Dabigatran - A New Oral Agent for Prevention of Venous Thromboembolism After Hip and Knee Arthroplasty

Fathi Abuzgaya, M.D., FRCSC
Orthopaedic surgery, Rouge Valley Health System
Toronto, ON

Venous thromboembolic events (VTEs) are highly prevalent following knee and hip replacement, up to 72% and 40-50%, respectively1. Of orthopaedic surgery patients developing VTE without prophylaxis, pulmonary embolisms occur in as many as 28% of hip replacement patients and 10% of knee replacement patients2. These events can be significantly reduced with antithrombotic prophylaxis345 which has therefore become standard practice in many institutions and recommended by evidence-based management guidelines6.

Balancing efficacy without increasing bleeding rates is the challenge of anticoagulation. This becomes even more difficult after hospital discharge. Vitamin K antagonists such as warfarin have a narrow therapeutic window and an extensive interaction profile; they require close monitoring to maintain levels that balance adequate protection from VTE without elevated risks of bleeding7. These challenges may discourage physicians from using such agents after hospital discharge, despite their demonstrated effectiveness. Low-molecular-weight heparin and newer agents such as fondaparinux are parenteral, and it is difficult to ensure compliance in the outpatient setting.

Dabigatran
Recently, the first oral direct thrombin inhibitor became available for the prevention of VTE in patients undergoing elective total hip or knee replacement surgery. Dabigatran etexilate (PradaxTM) is a prodrug of dabigatran, a highly specific inhibitor of both clot-bound and free thrombin that can be used in both the hospital and outpatient setting. It offers greater ease of use, fast and predictable onset and offset: reaching peak plasma concentrations with anticoagulant effect 0.5-2 hours after administration, a linear dose-effect relationship, and it does not require coagulation or platelet monitoring8. It is not metabolized by the cytochrome P450 enzyme system, nor does it induce it, thereby offering a low potential for drug interactions9.

Phase IIb and III trials of dabigatran etexilate have demonstrated that this agent offers protection equivalent to enoxaparin against VTE following both total knee and total hip replacement surgery. BISTRO II was a phase IIb study that evaluated four doses of oral dabigatran ranging from 100-450 mg/day starting one to four hours postoperatively versus enoxaparin 40 mg/d subcutaneously starting 12 hours preoperatively10. Both VTE and bleeding rates were dose-dependent, and suggested that the optimal dosing for dabigatran was in the range of 100 to 300 mg/d.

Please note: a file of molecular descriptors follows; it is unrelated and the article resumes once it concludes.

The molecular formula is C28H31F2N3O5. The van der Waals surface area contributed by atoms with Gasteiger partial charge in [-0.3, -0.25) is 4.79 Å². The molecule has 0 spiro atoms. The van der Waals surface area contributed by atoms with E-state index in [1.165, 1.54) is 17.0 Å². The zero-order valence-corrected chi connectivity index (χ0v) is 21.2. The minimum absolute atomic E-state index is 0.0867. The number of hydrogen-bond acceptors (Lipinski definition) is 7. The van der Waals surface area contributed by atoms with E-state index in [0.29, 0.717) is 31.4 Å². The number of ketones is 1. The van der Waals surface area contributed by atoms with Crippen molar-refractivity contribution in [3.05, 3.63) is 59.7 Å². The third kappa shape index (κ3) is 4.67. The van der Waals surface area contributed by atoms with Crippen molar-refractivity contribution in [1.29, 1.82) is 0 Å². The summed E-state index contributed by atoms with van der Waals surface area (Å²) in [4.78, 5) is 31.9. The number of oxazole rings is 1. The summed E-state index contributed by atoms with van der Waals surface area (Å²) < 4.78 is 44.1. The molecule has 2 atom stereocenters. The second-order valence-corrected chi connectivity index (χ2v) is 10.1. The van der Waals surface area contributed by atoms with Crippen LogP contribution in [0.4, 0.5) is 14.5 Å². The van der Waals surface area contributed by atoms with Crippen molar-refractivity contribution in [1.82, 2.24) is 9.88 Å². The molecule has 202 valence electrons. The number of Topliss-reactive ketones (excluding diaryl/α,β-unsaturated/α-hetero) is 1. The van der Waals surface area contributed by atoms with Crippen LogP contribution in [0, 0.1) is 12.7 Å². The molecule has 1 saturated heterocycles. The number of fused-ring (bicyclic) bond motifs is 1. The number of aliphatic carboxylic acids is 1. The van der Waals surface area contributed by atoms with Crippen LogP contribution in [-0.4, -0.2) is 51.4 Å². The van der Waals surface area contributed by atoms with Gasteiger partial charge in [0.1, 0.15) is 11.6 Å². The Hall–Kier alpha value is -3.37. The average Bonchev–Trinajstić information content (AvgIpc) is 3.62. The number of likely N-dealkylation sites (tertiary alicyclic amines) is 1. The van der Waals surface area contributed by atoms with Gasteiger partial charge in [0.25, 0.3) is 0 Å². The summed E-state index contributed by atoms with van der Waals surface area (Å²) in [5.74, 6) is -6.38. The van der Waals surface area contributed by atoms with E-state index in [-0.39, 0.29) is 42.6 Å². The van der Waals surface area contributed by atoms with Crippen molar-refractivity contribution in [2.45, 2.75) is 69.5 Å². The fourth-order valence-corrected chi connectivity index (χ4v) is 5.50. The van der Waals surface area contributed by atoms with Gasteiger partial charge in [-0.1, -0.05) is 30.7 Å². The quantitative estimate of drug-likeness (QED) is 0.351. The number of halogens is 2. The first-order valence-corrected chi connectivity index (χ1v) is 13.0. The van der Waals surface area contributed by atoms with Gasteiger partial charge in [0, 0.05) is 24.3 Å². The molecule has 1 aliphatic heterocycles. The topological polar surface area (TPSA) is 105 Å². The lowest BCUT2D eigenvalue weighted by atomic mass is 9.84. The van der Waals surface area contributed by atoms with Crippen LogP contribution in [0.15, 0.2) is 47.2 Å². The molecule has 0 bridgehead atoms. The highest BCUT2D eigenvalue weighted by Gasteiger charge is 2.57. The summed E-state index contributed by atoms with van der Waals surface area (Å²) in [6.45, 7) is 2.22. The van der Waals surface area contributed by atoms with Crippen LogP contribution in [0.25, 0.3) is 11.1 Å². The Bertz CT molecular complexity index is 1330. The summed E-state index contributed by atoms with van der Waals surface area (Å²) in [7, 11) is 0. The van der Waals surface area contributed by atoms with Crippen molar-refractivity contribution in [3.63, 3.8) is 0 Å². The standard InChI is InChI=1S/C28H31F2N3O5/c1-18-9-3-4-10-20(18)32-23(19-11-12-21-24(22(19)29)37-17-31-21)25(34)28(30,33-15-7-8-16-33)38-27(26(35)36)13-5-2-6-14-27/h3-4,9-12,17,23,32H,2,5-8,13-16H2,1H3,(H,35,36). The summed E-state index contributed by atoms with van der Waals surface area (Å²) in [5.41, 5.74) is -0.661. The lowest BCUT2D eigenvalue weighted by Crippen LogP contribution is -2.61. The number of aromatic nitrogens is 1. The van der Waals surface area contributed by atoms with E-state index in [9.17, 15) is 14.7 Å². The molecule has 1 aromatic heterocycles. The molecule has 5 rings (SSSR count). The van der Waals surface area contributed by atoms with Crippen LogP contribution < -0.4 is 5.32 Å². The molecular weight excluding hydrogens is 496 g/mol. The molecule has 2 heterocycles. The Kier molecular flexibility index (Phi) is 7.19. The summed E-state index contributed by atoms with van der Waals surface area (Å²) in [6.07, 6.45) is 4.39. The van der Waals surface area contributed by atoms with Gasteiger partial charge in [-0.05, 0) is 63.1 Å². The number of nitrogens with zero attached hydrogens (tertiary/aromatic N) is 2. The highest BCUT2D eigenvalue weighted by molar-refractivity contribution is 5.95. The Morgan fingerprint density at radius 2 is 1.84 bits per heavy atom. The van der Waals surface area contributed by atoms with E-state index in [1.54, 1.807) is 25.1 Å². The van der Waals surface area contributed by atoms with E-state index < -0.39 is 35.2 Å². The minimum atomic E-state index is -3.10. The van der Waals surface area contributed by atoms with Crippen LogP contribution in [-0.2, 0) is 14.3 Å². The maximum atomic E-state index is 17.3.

Efficacy
The phase III clinical trial programme includes three orthopaedic surgery trials. RE-MODEL and RE-NOVATE were non-inferiority trials conducted in Europe, Australia and South Africa11,12. They evaluated two doses of dabigatran (150 and 220 mg once daily) started one to four hours postoperatively versus enoxaparin (40 mg once daily) started the evening prior to surgery in patients undergoing total knee (RE-MODEL) or hip (RE-NOVATE) replacement surgery, dosed for 6-10 and 28-35 days, respectively. Both trials met their primary efficacy endpoint, demonstrating that dabigatran was as effective as enoxaparin in preventing VTE events and all-cause mortality during the treatment period.

RE-MOBILIZE, a North American study, compared the same doses of dabigatran, though administered later (6-12 hours postoperatively), to a higher dose of enoxaparin (30 mg twice daily) administered 12-24 hours postoperatively in patients undergoing knee arthroplasty surgery13. In this study, neither dose of dabigatran achieved non-inferiority to enoxapafrin in the primary efficacy endpoint of DVT or all-cause mortality. Several factors may have contributed to this result. Enoxaparin was dosed at a 50% higher daily dose, compared to the 40 mg, once daily regimen used in the European RE-MODEL study. In a post-hoc analysis, the DVT rate in patients who received dabigatran within two hours of surgery was 14.1%, compared with 22.4% and 24.0% in patients receiving a first dose two to four hours and >4 hours after surgery, respectively (p=0.0005)10, supporting the possibility that the delayed initiation of dabigatran played a role.